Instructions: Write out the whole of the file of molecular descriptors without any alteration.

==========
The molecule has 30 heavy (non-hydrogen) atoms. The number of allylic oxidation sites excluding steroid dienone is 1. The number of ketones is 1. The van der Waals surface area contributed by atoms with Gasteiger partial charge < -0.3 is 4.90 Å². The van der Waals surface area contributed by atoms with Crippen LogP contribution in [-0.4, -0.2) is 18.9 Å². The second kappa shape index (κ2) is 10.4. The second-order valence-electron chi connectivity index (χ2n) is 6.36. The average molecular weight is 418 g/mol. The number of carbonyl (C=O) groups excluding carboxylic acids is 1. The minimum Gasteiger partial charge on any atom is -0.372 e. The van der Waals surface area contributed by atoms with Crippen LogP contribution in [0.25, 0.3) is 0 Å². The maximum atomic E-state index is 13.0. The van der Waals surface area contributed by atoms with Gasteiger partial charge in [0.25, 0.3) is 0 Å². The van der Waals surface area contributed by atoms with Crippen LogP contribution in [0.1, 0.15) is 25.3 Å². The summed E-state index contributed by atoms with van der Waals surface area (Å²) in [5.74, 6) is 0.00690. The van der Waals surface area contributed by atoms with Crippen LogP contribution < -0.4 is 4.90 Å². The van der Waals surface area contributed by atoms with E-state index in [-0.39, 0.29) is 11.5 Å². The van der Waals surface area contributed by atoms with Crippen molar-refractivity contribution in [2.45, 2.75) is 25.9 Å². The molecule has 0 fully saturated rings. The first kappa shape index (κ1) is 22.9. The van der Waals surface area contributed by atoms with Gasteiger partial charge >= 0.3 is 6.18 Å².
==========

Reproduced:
The molecule has 30 heavy (non-hydrogen) atoms. The number of allylic oxidation sites excluding steroid dienone is 1. The number of ketones is 1. The van der Waals surface area contributed by atoms with Gasteiger partial charge < -0.3 is 4.90 Å². The van der Waals surface area contributed by atoms with Crippen LogP contribution in [-0.4, -0.2) is 18.9 Å². The second kappa shape index (κ2) is 10.4. The second-order valence-electron chi connectivity index (χ2n) is 6.36. The average molecular weight is 418 g/mol. The number of carbonyl (C=O) groups excluding carboxylic acids is 1. The minimum Gasteiger partial charge on any atom is -0.372 e. The van der Waals surface area contributed by atoms with Crippen LogP contribution in [0.25, 0.3) is 0 Å². The maximum atomic E-state index is 13.0. The van der Waals surface area contributed by atoms with Gasteiger partial charge in [0.25, 0.3) is 0 Å². The van der Waals surface area contributed by atoms with Crippen LogP contribution in [0.1, 0.15) is 25.3 Å². The summed E-state index contributed by atoms with van der Waals surface area (Å²) in [5.74, 6) is 0.00690. The van der Waals surface area contributed by atoms with Crippen LogP contribution < -0.4 is 4.90 Å². The van der Waals surface area contributed by atoms with E-state index in [-0.39, 0.29) is 11.5 Å². The van der Waals surface area contributed by atoms with Crippen molar-refractivity contribution in [2.45, 2.75) is 25.9 Å². The molecule has 0 fully saturated rings. The first kappa shape index (κ1) is 22.9. The van der Waals surface area contributed by atoms with Gasteiger partial charge >= 0.3 is 6.18 Å².